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Why I Will Give My Middle Schooler Condoms

My son likes to ride his bicycle and, as all parents should, I have equipped him with the proper safety guards to do so. He has a helmet and he knows that he is not allowed to get on his bike until it is securely in place. I’ve pounded this into his head (no pun intended) from the day we brought home his first ride on toy.

We also, as a family, wear our seat belts in the car. In fact, I don’t even turn the key in the ignition until my seat belt is fastened, the kids are secured in their car seats, and any passenger, adult or otherwise, does the same. On the off chance that in a rush I forget to do this, and it has happened, my 5-year-old is so conditioned to appreciate this safety measure, he will cry out that someone is not buckled before I even have the chance to back down our driveway.

One of the hardest things I’ve had to accept as a parent is that I cannot protect my children at all times. I can’t walk ahead of him as he rides his bicycle in our neighborhood, kicking stray rocks from his path that may cause him to tumble from his bike. He has fallen and likely will again in the future, but I can protect him by making him wear a helmet.

I can’t stop inattentive drivers from pulling out in front of us or swerving into our lane of traffic, but I can purchase a car seat and ensure that in the event of an accident he is as secure as possible.

There are other things I can’t control too. My child possesses free will, you see, and this means I can’t decide when he will make the decision to have sex. I hope that he waits. I hope that his first time is in college with a girl that he cares about, but I have to accept the fact that he might be in high school. He might even be in middle school.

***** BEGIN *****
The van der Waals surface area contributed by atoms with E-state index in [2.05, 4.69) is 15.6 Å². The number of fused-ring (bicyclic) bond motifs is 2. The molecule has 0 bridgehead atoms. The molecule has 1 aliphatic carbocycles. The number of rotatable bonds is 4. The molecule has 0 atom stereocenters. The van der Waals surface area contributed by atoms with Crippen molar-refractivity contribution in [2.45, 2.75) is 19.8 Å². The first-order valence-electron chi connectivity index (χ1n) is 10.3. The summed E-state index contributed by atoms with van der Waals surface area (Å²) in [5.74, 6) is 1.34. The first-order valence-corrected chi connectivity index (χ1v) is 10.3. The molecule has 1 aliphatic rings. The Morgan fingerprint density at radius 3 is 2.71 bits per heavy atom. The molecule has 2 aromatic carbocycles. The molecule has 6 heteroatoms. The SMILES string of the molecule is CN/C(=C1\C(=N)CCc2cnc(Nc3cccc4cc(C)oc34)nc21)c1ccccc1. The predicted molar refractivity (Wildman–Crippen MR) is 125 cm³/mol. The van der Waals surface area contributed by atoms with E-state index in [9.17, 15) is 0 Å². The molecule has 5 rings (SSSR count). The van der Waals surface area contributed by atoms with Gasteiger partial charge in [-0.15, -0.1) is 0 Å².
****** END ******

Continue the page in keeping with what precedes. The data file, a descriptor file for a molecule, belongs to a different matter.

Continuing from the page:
I plan to give my child condoms at an early age. I don’t think that the decision by the Massachusetts’ school committee in Springfield to distribute condoms to 12-year-olds is outrageous. In fact, I can’t understand why you wouldn’t want your child to have access to proper protection.

My son wears a helmet, but that does not cause him to go outside and hurl himself head first to the ground because his head is protected. When traveling we are all buckled into our seats, but I don’t drive recklessly because we have safety restraints. My son will have condoms available to him later in life and I do not believe that access to them will be a catalyst in his decision to become sexually active.

What I do know is that children that don’t wear helmets are more likely to suffer serious injury or die in the event of an accident. The same is true for those who don’t fasten their seat belts. To me, condoms are no different. They keep my child safe from disease or an unwanted pregnancy with a partner.

I want my child to be as safe as possible and that includes teaching him about and providing him with the means to practice safe sex.

Photo credit: iStock Photos

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